A Protegee of Jack Hamlin
110 Pages
English

A Protegee of Jack Hamlin's and Other Stories

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Published 08 December 2010
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Language English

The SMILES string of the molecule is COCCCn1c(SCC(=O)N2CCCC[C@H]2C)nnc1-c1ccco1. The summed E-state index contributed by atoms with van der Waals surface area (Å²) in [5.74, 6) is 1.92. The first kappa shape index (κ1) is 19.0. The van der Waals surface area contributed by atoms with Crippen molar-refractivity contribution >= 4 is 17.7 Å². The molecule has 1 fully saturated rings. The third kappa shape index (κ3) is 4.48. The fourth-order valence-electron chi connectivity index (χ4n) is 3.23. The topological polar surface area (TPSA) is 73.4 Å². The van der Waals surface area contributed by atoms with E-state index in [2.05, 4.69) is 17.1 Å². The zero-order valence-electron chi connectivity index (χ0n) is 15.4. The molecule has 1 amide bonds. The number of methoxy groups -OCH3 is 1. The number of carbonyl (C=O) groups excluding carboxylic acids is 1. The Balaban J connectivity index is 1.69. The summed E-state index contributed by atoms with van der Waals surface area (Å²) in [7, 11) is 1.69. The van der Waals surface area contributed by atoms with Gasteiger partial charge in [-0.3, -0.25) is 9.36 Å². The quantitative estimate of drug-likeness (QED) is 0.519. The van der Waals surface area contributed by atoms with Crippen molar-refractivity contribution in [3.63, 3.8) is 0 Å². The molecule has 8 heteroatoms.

The Project Gutenberg EBook of A Protegee of Jack Hamlin's and Other Stories, by Bret Harte This eBook is for the use of anyone anywhere at no cost and with almost no restrictions whatsoever. You may copy it, give it away or re-use it under the terms of the Project Gutenberg License included with this eBook or online at www.gutenberg.org Title: A Protegee of Jack Hamlin's and Other Stories Author: Bret Harte Release Date: May 25, 2006 [EBook #2692] Language: English Character set encoding: ASCII *** START OF THIS PROJECT GUTENBERG EBOOK A PROTEGEE OF JACK HAMLIN'S *** Produced by Donald Lainson; David Widger A PROTEGEE OF JACK HAMLIN'S by Bret Harte Contents A PROTEGEE OF JACK HAMLIN'S. AN INGENUE OF THE SIERRAS. THE REFORMATION OF JAMES REDDY. THE HEIR OF THE McHULISHES. AN EPISODE OF WEST WOODLANDS. THE HOME-COMING OF JIM WILKES. A PROTEGEE OF JACK HAMLIN'S. I. The steamer Silveropolis was sharply and steadily cleaving the broad, placid shallows of the Sacramento River. A large wave like an eagre, diverging from its bow, was extending to either bank, swamping the tules and threatening to submerge the lower levees. The great boat itself—a vast but delicate structure of airy stories, hanging galleries, fragile colonnades, gilded cornices, and resplendent frescoes—was throbbing throughout its whole perilous length with the pulse of high pressure and the strong monotonous beat of a powerful piston. Floods of foam pouring from the high paddle-boxes on either side and reuniting in the wake of the boat left behind a track of dazzling whiteness, over which trailed two dense black banners flung from its lofty smokestacks. Mr. Jack Hamlin had quietly emerged from his stateroom on deck and was looking over the guards. His hands were resting lightly on his hips over the delicate curves of his white waistcoat, and he was whistling softly, possibly some air to which he had made certain card-playing passengers dance the night before. He was in comfortable case, and his soft brown eyes under their long lashes were veiled with gentle tolerance of all things. He glanced lazily along the empty hurricane deck forward; he glanced lazily down to the saloon deck below him. Far out against the guards below him leaned a young girl. Mr. Hamlin knitted his brows slightly. He remembered her at once. She had come on board that morning with one Ned Stratton, a brother gambler, but neither a favorite nor intimate of Jack's. From certain indications in the pair, Jack had inferred that she was some foolish or reckless creature whom "Ed" had "got on a string," and was spiriting away from her friends and family. With the abstract morality of this situation Jack was not in the least concerned. For himself he did not indulge in that sort of game; the inexperience and vacillations of innocence were apt to be bothersome, and besides, a certain modest doubt of his own competency to make an original selection had always made him prefer to confine his gallantries to the wives of men of greater judgment than himself who had. But it suddenly occurred to him that he had seen Stratton quickly slip off the boat at the last landing stage. Ah! that was it; he had cast away and deserted her. It was an old story. Jack smiled. But he was not greatly amused with Stratton. She was very pale, and seemed to be clinging to the network railing, as if to support herself, although she was gazing fixedly at the yellow glancing current below, which seemed to be sucked down and swallowed in the paddle-box as the boat swept on. It certainly was a fascinating sight—this sloping rapid, hurrying on to bury itself under the crushing wheels. For a brief moment Jack saw how they would seize anything floating on that ghastly incline, whirl it round in one awful revolution of the beating paddles, and then bury it, broken and shattered out of all recognition, deep in the muddy undercurrent of the stream behind them. She moved away presently with an odd, stiff step, chafing her gloved hands together as if they had become stiffened too in her rigid grasp of the railing. Jack leisurely watched her as she moved along the narrow strip of deck. She was not at all to his taste,—a rather plump girl with a rustic manner and a great deal of brown hair under her straw hat. She might have looked better had she not been so haggard. When she reached the door of the saloon she paused, and then, turning suddenly, began to walk quickly back again. As she neared the spot where she had been standing her pace slackened, and when she reached the railing she seemed to relapse against it in her former helpless fashion. Jack became lazily interested. Suddenly she lifted her head and cast a quick glance around and above her. In that momentary lifting of her face Jack saw her expression. Whatever it was, his own changed instantly; the next moment there was a crash on the lower deck. It was Jack who had swung himself over the rail and dropped ten feet, to her side. But not before she had placed one foot in the meshes of the netting and had gripped the railing for a spring. The noise of Jack's fall might have seemed to her bewildered fancy as a part of her frantic act, for she fell forward vacantly on the railing. But by this time Jack had grasped her arm as if to help himself to his feet. "I might have killed myself by that foolin', mightn't I?" he said cheerfully. The sound of a voice so near her seemed to recall to her dazed sense the uncompleted action his fall had arrested. She made a convulsive bound towards the railing, but Jack held her fast. "Don't," he said in a low voice, "don't, it won't pay. It's the sickest game that ever was played by man or woman. Come here!" He drew her towards an empty stateroom whose door was swinging on its hinges a few feet from them. She was trembling violently; he half led, half pushed her into the room, closed the door and stood with his back against it as she dropped into a chair. She looked at him vacantly; the agitation she was undergoing inwardly had left her no sense of outward perception. "You know Stratton would be awfully riled," continued Jack easily. "He's just stepped out to see a friend and got left by the fool boat. He'll be along by the next steamer, and you're bound to meet him in Sacramento." Her staring eyes